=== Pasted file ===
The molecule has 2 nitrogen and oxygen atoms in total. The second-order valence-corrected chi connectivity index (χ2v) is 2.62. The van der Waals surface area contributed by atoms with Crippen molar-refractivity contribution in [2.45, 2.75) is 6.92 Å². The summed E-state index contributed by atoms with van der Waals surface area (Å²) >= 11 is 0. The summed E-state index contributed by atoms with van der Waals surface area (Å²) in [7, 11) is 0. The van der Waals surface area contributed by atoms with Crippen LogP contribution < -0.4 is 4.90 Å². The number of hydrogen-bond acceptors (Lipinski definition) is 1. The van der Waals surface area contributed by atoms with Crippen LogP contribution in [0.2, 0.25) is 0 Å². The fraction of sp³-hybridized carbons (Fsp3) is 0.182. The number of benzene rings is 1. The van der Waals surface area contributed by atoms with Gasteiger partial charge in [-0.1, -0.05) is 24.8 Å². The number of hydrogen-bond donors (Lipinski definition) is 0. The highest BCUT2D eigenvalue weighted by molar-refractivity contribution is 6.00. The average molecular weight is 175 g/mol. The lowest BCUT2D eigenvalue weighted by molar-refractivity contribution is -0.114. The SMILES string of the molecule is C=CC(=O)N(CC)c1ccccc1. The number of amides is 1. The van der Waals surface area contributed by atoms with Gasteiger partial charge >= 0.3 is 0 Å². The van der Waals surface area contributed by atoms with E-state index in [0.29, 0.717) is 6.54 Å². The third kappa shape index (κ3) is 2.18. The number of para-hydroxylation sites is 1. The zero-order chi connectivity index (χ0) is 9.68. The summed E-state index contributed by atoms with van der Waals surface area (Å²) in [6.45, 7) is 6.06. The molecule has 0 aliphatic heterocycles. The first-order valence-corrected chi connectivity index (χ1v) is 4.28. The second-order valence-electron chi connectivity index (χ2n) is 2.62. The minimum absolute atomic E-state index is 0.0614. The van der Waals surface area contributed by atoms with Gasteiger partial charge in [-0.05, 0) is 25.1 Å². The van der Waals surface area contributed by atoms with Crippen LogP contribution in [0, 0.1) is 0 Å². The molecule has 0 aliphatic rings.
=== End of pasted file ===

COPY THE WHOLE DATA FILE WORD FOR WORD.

The molecule has 2 nitrogen and oxygen atoms in total. The second-order valence-corrected chi connectivity index (χ2v) is 2.62. The van der Waals surface area contributed by atoms with Crippen molar-refractivity contribution in [2.45, 2.75) is 6.92 Å². The summed E-state index contributed by atoms with van der Waals surface area (Å²) >= 11 is 0. The summed E-state index contributed by atoms with van der Waals surface area (Å²) in [7, 11) is 0. The van der Waals surface area contributed by atoms with Crippen LogP contribution < -0.4 is 4.90 Å². The number of hydrogen-bond acceptors (Lipinski definition) is 1. The van der Waals surface area contributed by atoms with Crippen LogP contribution in [0.2, 0.25) is 0 Å². The fraction of sp³-hybridized carbons (Fsp3) is 0.182. The number of benzene rings is 1. The van der Waals surface area contributed by atoms with Gasteiger partial charge in [-0.1, -0.05) is 24.8 Å². The number of hydrogen-bond donors (Lipinski definition) is 0. The highest BCUT2D eigenvalue weighted by molar-refractivity contribution is 6.00. The average molecular weight is 175 g/mol. The lowest BCUT2D eigenvalue weighted by molar-refractivity contribution is -0.114. The SMILES string of the molecule is C=CC(=O)N(CC)c1ccccc1. The number of amides is 1. The van der Waals surface area contributed by atoms with Gasteiger partial charge >= 0.3 is 0 Å². The van der Waals surface area contributed by atoms with E-state index in [0.29, 0.717) is 6.54 Å². The third kappa shape index (κ3) is 2.18. The number of para-hydroxylation sites is 1. The zero-order chi connectivity index (χ0) is 9.68. The summed E-state index contributed by atoms with van der Waals surface area (Å²) in [6.45, 7) is 6.06. The molecule has 0 aliphatic heterocycles. The first-order valence-corrected chi connectivity index (χ1v) is 4.28. The second-order valence-electron chi connectivity index (χ2n) is 2.62. The minimum absolute atomic E-state index is 0.0614. The van der Waals surface area contributed by atoms with Gasteiger partial charge in [-0.05, 0) is 25.1 Å². The van der Waals surface area contributed by atoms with Crippen LogP contribution in [0, 0.1) is 0 Å². The molecule has 0 aliphatic rings.